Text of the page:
Today’s Biz Ladies post comes from regular contributor Andrea Baxter, owner of Bratface Marketing and co-founder of Smart Cookies. (Check out more of Andrea’s Biz Ladies posts here!) Andrea offers some advice on realizing your future successes and goals through the use of visualization boards and other business-planning techniques. Thank you, Andrea, for this motivational piece! — Stephanie
Read the full post after the jump . . .
Imagine your perfect day. What are you doing? Where are you working? Are you married or single? Do you have children? Where are you living, and who are you living with? Does this exercise seem slightly unrealistic to you? Well, maybe it does to some, but to me, it seems like less of a dream and more of a reality now that I am finally in complete control of it.
Five years ago, when four financially inept friends and I started the Smart Cookies, The Perfect Day was one of the many concepts we came up with to help align our spending with our goals and what it was we truly wanted out of life. We all realized that we had these BHAG (code for big hairy audacious goals) that we wanted for ourselves, but none of the spending we were doing was getting us any closer, or close at all, to these goals. My spending certainly wasn’t getting me closer to fulfilling my dream of moving to the Big Apple & living in a brownstone walkup. Enter The Perfect Day & Vision Board. My personal vision board contains things that are easier to accomplish than others, but at the end of the day, they are all things I want out of my life, and I have learned to align my spending with these goals and visions to help me turn them into a reality. We all have a so-called “perfect day,” but are we really doing all we can to achieve it? I wanted to share a snapshot of what my vision board looks like (and keep in mind, it does change every so often):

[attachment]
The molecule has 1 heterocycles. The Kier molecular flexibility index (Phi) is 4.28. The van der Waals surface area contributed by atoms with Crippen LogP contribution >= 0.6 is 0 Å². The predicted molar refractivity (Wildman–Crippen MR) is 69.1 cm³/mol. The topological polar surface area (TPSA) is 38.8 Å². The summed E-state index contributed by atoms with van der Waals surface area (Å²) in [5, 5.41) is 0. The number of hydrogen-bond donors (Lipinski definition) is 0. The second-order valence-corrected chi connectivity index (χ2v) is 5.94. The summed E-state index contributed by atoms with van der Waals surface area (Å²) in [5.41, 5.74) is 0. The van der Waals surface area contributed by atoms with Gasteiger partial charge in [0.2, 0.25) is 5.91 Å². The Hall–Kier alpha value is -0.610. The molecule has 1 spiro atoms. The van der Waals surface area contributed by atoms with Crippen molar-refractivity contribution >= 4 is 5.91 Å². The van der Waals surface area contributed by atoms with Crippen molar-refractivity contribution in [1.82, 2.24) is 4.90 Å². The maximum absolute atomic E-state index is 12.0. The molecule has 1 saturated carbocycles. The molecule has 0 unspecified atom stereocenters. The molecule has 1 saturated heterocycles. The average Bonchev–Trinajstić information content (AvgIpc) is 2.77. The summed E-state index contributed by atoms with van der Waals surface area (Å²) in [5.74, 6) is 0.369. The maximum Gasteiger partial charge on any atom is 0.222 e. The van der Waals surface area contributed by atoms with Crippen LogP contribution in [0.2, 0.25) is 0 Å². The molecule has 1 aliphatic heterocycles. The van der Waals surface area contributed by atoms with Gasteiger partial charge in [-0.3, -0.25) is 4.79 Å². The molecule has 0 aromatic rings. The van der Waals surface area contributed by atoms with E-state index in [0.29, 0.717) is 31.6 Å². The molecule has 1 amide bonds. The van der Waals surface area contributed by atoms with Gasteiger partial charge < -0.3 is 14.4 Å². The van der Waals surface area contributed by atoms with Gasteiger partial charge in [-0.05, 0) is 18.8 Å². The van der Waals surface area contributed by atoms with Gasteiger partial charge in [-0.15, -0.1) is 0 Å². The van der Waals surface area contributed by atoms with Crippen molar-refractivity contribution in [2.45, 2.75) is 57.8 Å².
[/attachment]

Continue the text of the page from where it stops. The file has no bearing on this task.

I took this concept of ours and applied it to my new business, Bratface Marketing, because I see the purpose in the exercise and how visualization can take those dreams and turn them into a reality. Being a small-business owner in charge of the success of what I’ve started, I feel it’s important to be realistic about what my business goals are when it comes to profitability, growth and the bottom line. One thing I have learned in business is that no idea is used to its fullest potential unless you share it with others! I wanted to give all you fabulous small-business owners some of my step-by-step pointers on how to create a vision board for your business, how to set specific and realistic goals and how to put your dreams out there, so you actually achieve them!
Be Realistic When Creating Your Vision Board
Some of us have grandiose plans to start a business, be the CEO, earn tons of money and live happily ever after on our own terms. But it isn’t all cupcakes and double rainbows, so it’s important to be realistic about what this looks like for you because it’s different for everyone. This is where a vision board can come in great use because it allows you to visualize and map out what you see for your business. Do you see your business with its own office space? If so, what does it look like? Do you see yourself operating the business from the city you are currently in or moving it elsewhere? If so, where would that be, and what would that look like? Do you envision having lots of employees or just a few? Do you see multiple office locations? How is the space decorated? Do you see yourself working with specific companies? All of these small details that you visualize and use to create your vision board are the fun part because you get to be creative, and you would be amazed at how the power of visualization can work once it’s in a space you see every day. My vision board is right behind my desk where I work, and it’s a constant reminder of what my personal and business goals are.
Divide the Vision Board into Sections